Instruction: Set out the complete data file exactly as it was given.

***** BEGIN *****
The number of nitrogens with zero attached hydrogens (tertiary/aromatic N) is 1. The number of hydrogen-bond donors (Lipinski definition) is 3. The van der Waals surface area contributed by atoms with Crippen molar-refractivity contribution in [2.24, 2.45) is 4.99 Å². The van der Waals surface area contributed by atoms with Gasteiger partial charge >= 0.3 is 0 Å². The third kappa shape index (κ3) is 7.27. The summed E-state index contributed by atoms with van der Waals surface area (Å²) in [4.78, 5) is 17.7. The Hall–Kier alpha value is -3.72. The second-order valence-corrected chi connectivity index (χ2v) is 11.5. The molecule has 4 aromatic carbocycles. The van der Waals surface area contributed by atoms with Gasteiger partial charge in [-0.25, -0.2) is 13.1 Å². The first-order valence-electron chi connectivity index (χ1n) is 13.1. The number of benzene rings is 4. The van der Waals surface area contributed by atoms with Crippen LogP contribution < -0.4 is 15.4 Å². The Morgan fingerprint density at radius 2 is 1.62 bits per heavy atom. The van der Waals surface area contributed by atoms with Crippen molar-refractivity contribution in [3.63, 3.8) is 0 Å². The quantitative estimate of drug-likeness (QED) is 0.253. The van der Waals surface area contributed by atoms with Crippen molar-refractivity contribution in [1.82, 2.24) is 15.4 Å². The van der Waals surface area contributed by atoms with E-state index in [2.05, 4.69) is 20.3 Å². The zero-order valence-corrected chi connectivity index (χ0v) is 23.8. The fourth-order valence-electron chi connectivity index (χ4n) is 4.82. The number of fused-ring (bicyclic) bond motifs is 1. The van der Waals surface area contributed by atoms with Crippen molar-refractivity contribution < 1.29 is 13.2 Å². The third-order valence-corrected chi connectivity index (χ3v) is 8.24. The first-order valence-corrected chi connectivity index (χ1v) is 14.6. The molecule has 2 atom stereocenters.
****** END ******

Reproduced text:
The number of nitrogens with zero attached hydrogens (tertiary/aromatic N) is 1. The number of hydrogen-bond donors (Lipinski definition) is 3. The van der Waals surface area contributed by atoms with Crippen molar-refractivity contribution in [2.24, 2.45) is 4.99 Å². The van der Waals surface area contributed by atoms with Gasteiger partial charge >= 0.3 is 0 Å². The third kappa shape index (κ3) is 7.27. The summed E-state index contributed by atoms with van der Waals surface area (Å²) in [4.78, 5) is 17.7. The Hall–Kier alpha value is -3.72. The second-order valence-corrected chi connectivity index (χ2v) is 11.5. The molecule has 4 aromatic carbocycles. The van der Waals surface area contributed by atoms with Gasteiger partial charge in [-0.25, -0.2) is 13.1 Å². The first-order valence-electron chi connectivity index (χ1n) is 13.1. The number of benzene rings is 4. The van der Waals surface area contributed by atoms with Crippen LogP contribution < -0.4 is 15.4 Å². The Morgan fingerprint density at radius 2 is 1.62 bits per heavy atom. The van der Waals surface area contributed by atoms with Crippen molar-refractivity contribution in [3.63, 3.8) is 0 Å². The quantitative estimate of drug-likeness (QED) is 0.253. The van der Waals surface area contributed by atoms with Crippen molar-refractivity contribution in [1.82, 2.24) is 15.4 Å². The van der Waals surface area contributed by atoms with E-state index in [2.05, 4.69) is 20.3 Å². The zero-order valence-corrected chi connectivity index (χ0v) is 23.8. The fourth-order valence-electron chi connectivity index (χ4n) is 4.82. The number of fused-ring (bicyclic) bond motifs is 1. The van der Waals surface area contributed by atoms with Crippen molar-refractivity contribution < 1.29 is 13.2 Å². The third-order valence-corrected chi connectivity index (χ3v) is 8.24. The first-order valence-corrected chi connectivity index (χ1v) is 14.6. The molecule has 2 atom stereocenters.